The infosec specialist advised that the user would have to backup all their data as the operating system had been compromised and the malware would most likely still operate after trying a quick fix. Turns out he was right – after removing all the malware on the list, the malware persisted and was still hijacking pasted wallet addresses. When you reinstall Windows, it will erase the system files but retain your home directory, leaving that data in tact. It appeared the malware buried itself in the home directory to keep it persistent. One of the goals of threat actors is to write code that is persistent and by that we mean their code will run after the system reboots or the operating system re-installs. This way the threat actor can be more efficient and effective with what they want to achieve.
The user wiped their entire drive and did a clean install of the operating system. Only after this could they user their computer safely again.
A new malware scan after the thorough cleanup revealed the following:
Threats Detected: 24 Registry Key: 0 (No malicious items detected) Folder: 8 PUP.Optional.Delta, ... PUP.Optional.Babylon, ... PUP.Optional.ASK, ... PUP.Optional.WinYahoo, .... File: 16 PUP.Optional.Delta, ... PUP.Optional.Babylon, ... PUP.Optional.ASK, ... PUP.Optional.WinYahoo
The only distinct difference between the scans was the Malware.Heuristic.1003 registry entries and the modified .exe file:
Malware.Heuristic.1003, C:\PROGRAM FILES (X86)\ELICENSER\POS\SYNSOPOS.EXE
Malwarebytes detects unknown threats as Malware.Heuristic. A quick Google search revealed that Synsopos application is a Syncrosoft’s License Control for Steinberg Cubase, a digital audio workstation (DAW) for music recording. The user had installed a modified or unlocked copy of the software a year prior from the internet. The filename of the software is Steinberg Cubase Pro 10.5.0 TEAM-DC RC3 10.5.0 [WiN x64].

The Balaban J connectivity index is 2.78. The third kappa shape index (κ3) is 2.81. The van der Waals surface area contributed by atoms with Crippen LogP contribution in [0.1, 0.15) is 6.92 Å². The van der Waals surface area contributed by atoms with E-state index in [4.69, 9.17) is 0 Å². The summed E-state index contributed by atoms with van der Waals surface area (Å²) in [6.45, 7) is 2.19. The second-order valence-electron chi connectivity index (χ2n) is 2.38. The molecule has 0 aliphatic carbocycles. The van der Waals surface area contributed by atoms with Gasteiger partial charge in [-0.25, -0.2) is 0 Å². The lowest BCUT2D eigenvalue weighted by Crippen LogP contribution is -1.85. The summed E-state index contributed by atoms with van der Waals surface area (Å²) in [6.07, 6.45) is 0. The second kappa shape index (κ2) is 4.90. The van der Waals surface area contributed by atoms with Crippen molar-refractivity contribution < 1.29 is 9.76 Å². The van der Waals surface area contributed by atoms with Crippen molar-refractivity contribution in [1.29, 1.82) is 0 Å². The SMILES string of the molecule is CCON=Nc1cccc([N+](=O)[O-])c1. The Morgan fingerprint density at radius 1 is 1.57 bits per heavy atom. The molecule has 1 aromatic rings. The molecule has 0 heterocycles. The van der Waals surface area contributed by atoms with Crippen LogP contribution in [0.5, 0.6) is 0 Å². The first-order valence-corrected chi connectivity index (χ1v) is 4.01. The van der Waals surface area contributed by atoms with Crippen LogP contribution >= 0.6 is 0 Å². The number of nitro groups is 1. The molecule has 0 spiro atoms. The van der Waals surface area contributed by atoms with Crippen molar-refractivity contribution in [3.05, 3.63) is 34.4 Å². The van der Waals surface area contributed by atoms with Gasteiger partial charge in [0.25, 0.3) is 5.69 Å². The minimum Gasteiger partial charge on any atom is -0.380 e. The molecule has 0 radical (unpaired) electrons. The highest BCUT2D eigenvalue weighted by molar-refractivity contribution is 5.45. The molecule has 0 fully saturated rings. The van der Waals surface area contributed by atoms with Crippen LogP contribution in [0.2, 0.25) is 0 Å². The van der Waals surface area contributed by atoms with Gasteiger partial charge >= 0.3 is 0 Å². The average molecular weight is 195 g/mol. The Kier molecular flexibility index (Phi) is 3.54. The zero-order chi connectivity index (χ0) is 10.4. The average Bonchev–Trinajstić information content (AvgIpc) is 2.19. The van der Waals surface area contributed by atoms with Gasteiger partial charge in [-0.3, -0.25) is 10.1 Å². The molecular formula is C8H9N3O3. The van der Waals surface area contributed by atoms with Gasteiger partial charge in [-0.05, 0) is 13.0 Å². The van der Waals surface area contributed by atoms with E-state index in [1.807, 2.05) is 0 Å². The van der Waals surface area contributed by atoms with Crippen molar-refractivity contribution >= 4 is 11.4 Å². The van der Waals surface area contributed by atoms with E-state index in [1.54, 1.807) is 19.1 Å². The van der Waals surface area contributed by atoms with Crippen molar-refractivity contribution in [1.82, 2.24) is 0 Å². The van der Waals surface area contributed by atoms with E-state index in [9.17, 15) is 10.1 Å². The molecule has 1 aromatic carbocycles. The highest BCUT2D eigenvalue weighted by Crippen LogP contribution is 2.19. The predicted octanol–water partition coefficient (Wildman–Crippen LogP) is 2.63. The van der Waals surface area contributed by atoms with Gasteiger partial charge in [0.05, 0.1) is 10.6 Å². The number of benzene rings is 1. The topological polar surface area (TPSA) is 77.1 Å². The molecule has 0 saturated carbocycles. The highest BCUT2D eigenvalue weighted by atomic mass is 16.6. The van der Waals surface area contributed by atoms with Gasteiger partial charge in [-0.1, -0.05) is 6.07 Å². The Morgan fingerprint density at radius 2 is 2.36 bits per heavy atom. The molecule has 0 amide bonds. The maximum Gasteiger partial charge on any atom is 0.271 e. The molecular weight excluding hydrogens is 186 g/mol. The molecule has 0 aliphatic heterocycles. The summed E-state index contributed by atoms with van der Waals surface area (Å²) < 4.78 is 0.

The most likely attack vector was this piece of software. It’s is impossible to tell if the malware shipped with the installer or was later downloaded without forensic analysis of the hard drive and software package.
This type of attack is not new. Back in 2018, TechCrunch reported on malware that hijacks your Windows clipboard to change crypto addresses.
Here is some handy advice on how to avoid this happening to you:
- When pasting Always check the first 4 – 6 characters and the last 4 – 6 to ensure that they match. Even better, check everything. Trust no one. Always verify everything.
- There is also an open-source tool called Echohash, which makes wallet addresses human readable. This is an easy way to compare wallet addresses and minimise risk.
- Using a hardware wallet also allows confirmation of the output address on its own display and minimizes the risk of having to copy and paste addresses.
- Always send a small test transaction when sending crypto to a new wallet for the first time (whether it belongs to you or someone else)
When I posed this question to the infosec expert, he had this to share:
Keep an eye on PDF’s, office docs and of course any pirated software that could haven some other code inside of it. Always make sure you are using the latest version of your preferred web browser. As a precaution I always use OpenDNS servers which will sometimes stop malware or malicious websites. Their IP’s are: 126.96.36.199 and 188.8.131.52. Of course make sure Windows Defender is always on, updated and if you value your crypto I recommend an aftermarket anti-malware solution. Symantec’s offerings have impressed me in the past but you can always shop around. Always make sure all your software is updated and patched to the current date.
CoinTelegraph ran a nice article on this whole story. https://cointelegraph.com/news/bitcoin-stealing-malware-bitter-reminder-for-crypto-users-to-stay-vigilant